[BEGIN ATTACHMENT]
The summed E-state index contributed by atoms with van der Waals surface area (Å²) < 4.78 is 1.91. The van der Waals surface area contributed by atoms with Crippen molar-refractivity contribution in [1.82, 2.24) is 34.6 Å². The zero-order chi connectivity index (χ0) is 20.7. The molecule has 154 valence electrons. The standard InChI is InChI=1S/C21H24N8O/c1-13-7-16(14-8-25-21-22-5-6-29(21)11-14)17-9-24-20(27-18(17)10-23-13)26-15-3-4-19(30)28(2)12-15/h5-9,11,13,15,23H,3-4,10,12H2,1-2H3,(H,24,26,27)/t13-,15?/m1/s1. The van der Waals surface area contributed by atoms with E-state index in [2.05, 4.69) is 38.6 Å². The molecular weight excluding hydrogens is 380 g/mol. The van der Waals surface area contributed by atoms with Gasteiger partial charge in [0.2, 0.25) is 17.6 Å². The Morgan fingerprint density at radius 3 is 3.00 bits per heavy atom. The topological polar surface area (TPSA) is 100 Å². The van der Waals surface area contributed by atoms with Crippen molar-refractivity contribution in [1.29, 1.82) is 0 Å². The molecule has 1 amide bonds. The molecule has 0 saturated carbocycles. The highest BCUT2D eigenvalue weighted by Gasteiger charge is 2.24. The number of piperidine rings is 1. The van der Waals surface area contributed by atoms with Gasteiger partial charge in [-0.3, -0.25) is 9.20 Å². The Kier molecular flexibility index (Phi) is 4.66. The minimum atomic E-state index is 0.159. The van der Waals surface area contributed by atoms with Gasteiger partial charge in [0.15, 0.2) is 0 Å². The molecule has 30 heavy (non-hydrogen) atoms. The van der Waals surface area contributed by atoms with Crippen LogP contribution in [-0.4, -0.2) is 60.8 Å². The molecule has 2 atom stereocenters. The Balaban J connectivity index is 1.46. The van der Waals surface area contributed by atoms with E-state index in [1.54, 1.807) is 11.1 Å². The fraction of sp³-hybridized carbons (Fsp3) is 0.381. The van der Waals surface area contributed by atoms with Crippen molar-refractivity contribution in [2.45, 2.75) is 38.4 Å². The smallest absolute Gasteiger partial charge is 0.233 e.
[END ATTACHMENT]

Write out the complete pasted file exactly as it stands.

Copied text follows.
The summed E-state index contributed by atoms with van der Waals surface area (Å²) < 4.78 is 1.91. The van der Waals surface area contributed by atoms with Crippen molar-refractivity contribution in [1.82, 2.24) is 34.6 Å². The zero-order chi connectivity index (χ0) is 20.7. The molecule has 154 valence electrons. The standard InChI is InChI=1S/C21H24N8O/c1-13-7-16(14-8-25-21-22-5-6-29(21)11-14)17-9-24-20(27-18(17)10-23-13)26-15-3-4-19(30)28(2)12-15/h5-9,11,13,15,23H,3-4,10,12H2,1-2H3,(H,24,26,27)/t13-,15?/m1/s1. The van der Waals surface area contributed by atoms with E-state index in [2.05, 4.69) is 38.6 Å². The molecular weight excluding hydrogens is 380 g/mol. The van der Waals surface area contributed by atoms with Gasteiger partial charge in [0.2, 0.25) is 17.6 Å². The Morgan fingerprint density at radius 3 is 3.00 bits per heavy atom. The topological polar surface area (TPSA) is 100 Å². The van der Waals surface area contributed by atoms with Crippen molar-refractivity contribution in [1.29, 1.82) is 0 Å². The molecule has 1 amide bonds. The molecule has 0 saturated carbocycles. The highest BCUT2D eigenvalue weighted by Gasteiger charge is 2.24. The number of piperidine rings is 1. The van der Waals surface area contributed by atoms with Gasteiger partial charge in [-0.3, -0.25) is 9.20 Å². The Kier molecular flexibility index (Phi) is 4.66. The minimum atomic E-state index is 0.159. The van der Waals surface area contributed by atoms with Gasteiger partial charge in [0.15, 0.2) is 0 Å². The molecule has 30 heavy (non-hydrogen) atoms. The van der Waals surface area contributed by atoms with Crippen LogP contribution in [-0.4, -0.2) is 60.8 Å². The molecule has 2 atom stereocenters. The Balaban J connectivity index is 1.46. The van der Waals surface area contributed by atoms with E-state index in [1.54, 1.807) is 11.1 Å². The fraction of sp³-hybridized carbons (Fsp3) is 0.381. The van der Waals surface area contributed by atoms with Crippen molar-refractivity contribution in [2.45, 2.75) is 38.4 Å². The smallest absolute Gasteiger partial charge is 0.233 e.